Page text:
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The below information is a general guide to Georgia State Paternity Laws. Please conduct further research on your state laws for current or updated information or contact a family attorney for professional legal advice. For information on state collection locations, click here.
Required Probability of Paternity for Georgia Courts: 97%
Required Paternity Index: None at this time
TITLE 19. DOMESTIC RELATIONS
CHAPTER 7. PARENT AND CHILD RELATIONSHIP GENERALLY
ARTICLE 2. LEGITIMACY
O.C.G.A. § 19-7-21.1 (2008)
§ 19-7-21.1. ”Acknowledgment of legitimation” and “legal father” defined; signing acknowledgment of legitimation; when acknowledgment not recognized; making false statement; rescinding acknowledgment
(a) As used in this Code section, the term:
(1) ”Acknowledgment of legitimation” means a written statement contained in a voluntary acknowledgment of paternity form indicating that a mother and father of a child born out of wedlock have freely agreed and consented that the child may be legitimated.
(2) ”Legal father” means a male who:
(A) Has legally adopted a child;
(B) Was married to the biological mother of that child at the time the child was conceived or was born, unless such paternity was disproved by a final order pursuant to Article 3 of this chapter;
(C) Married the legal mother of the child after the child was born and recognized the child as his own, unless such paternity was disproved by a final order pursuant to Article 3 of this chapter;
(D) Has been determined to be the father by a final paternity order pursuant to Article 3 of this chapter;
(E) Has legitimated the child by a final order pursuant to Code Section 19-7-22; or
(F) Has legitimated a child pursuant to this Code section
and who has not surrendered or had terminated his rights to the child.
(b) Prior to the child’s first birthday, a father of a child born out of wedlock may render his relationship with the child legitimate when both the mother and father have freely agreed, consented, and signed a voluntary acknowledgment of paternity and an acknowledgment of legitimation which have been made and have not been rescinded pursuant to Code Section 19-7-46.1. The State Office of Vital Records shall provide notice, in writing, of the alternatives to, legal consequences of, and the rights and responsibilities of signing a voluntary acknowledgment of legitimation.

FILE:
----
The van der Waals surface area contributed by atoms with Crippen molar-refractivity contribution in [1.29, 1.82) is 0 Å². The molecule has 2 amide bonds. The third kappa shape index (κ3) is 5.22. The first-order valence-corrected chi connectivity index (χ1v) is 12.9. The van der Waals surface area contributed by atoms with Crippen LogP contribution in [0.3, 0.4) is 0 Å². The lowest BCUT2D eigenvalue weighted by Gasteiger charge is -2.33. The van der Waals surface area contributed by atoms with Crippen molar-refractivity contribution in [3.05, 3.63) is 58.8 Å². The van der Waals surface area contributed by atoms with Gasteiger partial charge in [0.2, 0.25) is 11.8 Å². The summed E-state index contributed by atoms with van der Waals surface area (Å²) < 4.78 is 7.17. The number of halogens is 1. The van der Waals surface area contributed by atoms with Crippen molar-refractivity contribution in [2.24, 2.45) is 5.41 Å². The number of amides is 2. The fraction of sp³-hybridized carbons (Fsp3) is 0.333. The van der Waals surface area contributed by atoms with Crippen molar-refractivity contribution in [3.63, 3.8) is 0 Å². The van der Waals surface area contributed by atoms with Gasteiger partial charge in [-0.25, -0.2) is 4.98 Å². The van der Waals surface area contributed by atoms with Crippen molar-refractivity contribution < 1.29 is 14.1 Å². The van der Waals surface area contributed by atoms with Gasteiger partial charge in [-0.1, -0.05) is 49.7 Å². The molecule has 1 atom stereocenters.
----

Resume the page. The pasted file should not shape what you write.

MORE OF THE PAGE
(c) Voluntary acknowledgment of legitimation shall not be recognized if:
(1) The mother was married to another man when the child was born;
(2) The mother was married to another man at any time within the usual period of gestation;
(3) There is another legal father;
(4) The mother has voluntarily and in writing surrendered all of her parental rights pursuant to the provisions of subsection (a) of any of Code Section 19-8-4, 19-8-5, 19-8-6, or 19-8-7 and has not withdrawn her surrender as permitted by the provisions of subsection (b) of Code Section 19-8-9 or the mother’s parental rights have been judicially terminated by a court of competent jurisdiction or an action to terminate such rights has been initiated and is pending;
(5) The mother has signed a voluntary acknowledgment of legitimation with another man; or
(6) The child is one year of age or older.
(d) If any of the circumstances described in subsection (c) of this Code section exists, the provisions of Code Section 19-7-22 shall be the only method of legitimation.
(e) Voluntary acknowledgment of legitimation shall not authorize the father to receive custody or visitation until there is a judicial determination of custody or visitation.
(f) It shall be unlawful to make a false statement on a voluntary acknowledgment of legitimation, and the making of a false statement shall be punishable as an act of false statements and writings under Code Section 16-10-20.
(g) Where a voluntary acknowledgment of paternity is timely rescinded and includes a voluntary acknowledgment of legitimation, the legitimation shall also be deemed rescinded.
HISTORY: Code 1981, § 19-7-21.1, enacted by Ga. L. 2008, p. 667, § 4/SB 88.
Link: Georgia Codes and Laws
This information is a general guide. Research your state laws for current information or contact a family attorney.